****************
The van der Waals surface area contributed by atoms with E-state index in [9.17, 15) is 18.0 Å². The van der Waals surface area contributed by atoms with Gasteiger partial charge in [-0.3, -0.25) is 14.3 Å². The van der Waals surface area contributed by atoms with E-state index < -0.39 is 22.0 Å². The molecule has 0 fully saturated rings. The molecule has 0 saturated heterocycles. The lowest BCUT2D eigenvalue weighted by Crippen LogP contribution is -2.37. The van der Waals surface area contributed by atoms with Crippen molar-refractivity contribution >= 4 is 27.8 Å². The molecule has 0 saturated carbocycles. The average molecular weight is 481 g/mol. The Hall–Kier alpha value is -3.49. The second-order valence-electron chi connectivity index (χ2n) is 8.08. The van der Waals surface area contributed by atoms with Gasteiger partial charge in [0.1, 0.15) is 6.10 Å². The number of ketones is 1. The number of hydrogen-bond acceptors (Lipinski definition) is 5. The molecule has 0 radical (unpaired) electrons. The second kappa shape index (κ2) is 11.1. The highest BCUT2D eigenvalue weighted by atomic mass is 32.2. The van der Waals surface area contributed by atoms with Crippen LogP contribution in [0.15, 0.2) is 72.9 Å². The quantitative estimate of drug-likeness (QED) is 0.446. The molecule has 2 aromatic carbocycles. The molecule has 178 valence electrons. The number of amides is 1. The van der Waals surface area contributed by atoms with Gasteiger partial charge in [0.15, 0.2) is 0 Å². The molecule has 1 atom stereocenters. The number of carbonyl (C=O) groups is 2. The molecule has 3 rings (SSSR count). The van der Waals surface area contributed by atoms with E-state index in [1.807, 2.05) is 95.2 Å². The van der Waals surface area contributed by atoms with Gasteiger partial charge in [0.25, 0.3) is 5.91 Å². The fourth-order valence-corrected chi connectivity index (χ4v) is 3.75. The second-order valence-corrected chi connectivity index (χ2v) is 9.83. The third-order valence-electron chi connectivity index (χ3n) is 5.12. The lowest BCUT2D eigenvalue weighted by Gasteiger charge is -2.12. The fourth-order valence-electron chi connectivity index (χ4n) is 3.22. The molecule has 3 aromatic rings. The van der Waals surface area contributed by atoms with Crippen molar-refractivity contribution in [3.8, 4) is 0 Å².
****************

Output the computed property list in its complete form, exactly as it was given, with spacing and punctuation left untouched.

The van der Waals surface area contributed by atoms with E-state index in [9.17, 15) is 18.0 Å². The van der Waals surface area contributed by atoms with Gasteiger partial charge in [-0.3, -0.25) is 14.3 Å². The van der Waals surface area contributed by atoms with E-state index < -0.39 is 22.0 Å². The molecule has 0 fully saturated rings. The molecule has 0 saturated heterocycles. The lowest BCUT2D eigenvalue weighted by Crippen LogP contribution is -2.37. The van der Waals surface area contributed by atoms with Crippen molar-refractivity contribution >= 4 is 27.8 Å². The molecule has 0 saturated carbocycles. The average molecular weight is 481 g/mol. The Hall–Kier alpha value is -3.49. The second-order valence-electron chi connectivity index (χ2n) is 8.08. The van der Waals surface area contributed by atoms with Gasteiger partial charge in [0.1, 0.15) is 6.10 Å². The number of ketones is 1. The number of hydrogen-bond acceptors (Lipinski definition) is 5. The molecule has 0 radical (unpaired) electrons. The second kappa shape index (κ2) is 11.1. The highest BCUT2D eigenvalue weighted by atomic mass is 32.2. The van der Waals surface area contributed by atoms with Crippen LogP contribution in [0.15, 0.2) is 72.9 Å². The quantitative estimate of drug-likeness (QED) is 0.446. The molecule has 2 aromatic carbocycles. The molecule has 178 valence electrons. The number of amides is 1. The van der Waals surface area contributed by atoms with Gasteiger partial charge in [0.15, 0.2) is 0 Å². The molecule has 1 atom stereocenters. The number of carbonyl (C=O) groups is 2. The molecule has 3 rings (SSSR count). The van der Waals surface area contributed by atoms with E-state index in [1.807, 2.05) is 95.2 Å². The van der Waals surface area contributed by atoms with Gasteiger partial charge in [0.25, 0.3) is 5.91 Å². The fourth-order valence-corrected chi connectivity index (χ4v) is 3.75. The second-order valence-corrected chi connectivity index (χ2v) is 9.83. The third-order valence-electron chi connectivity index (χ3n) is 5.12. The lowest BCUT2D eigenvalue weighted by Gasteiger charge is -2.12. The fourth-order valence-electron chi connectivity index (χ4n) is 3.22. The molecule has 3 aromatic rings. The van der Waals surface area contributed by atoms with Crippen molar-refractivity contribution in [3.8, 4) is 0 Å².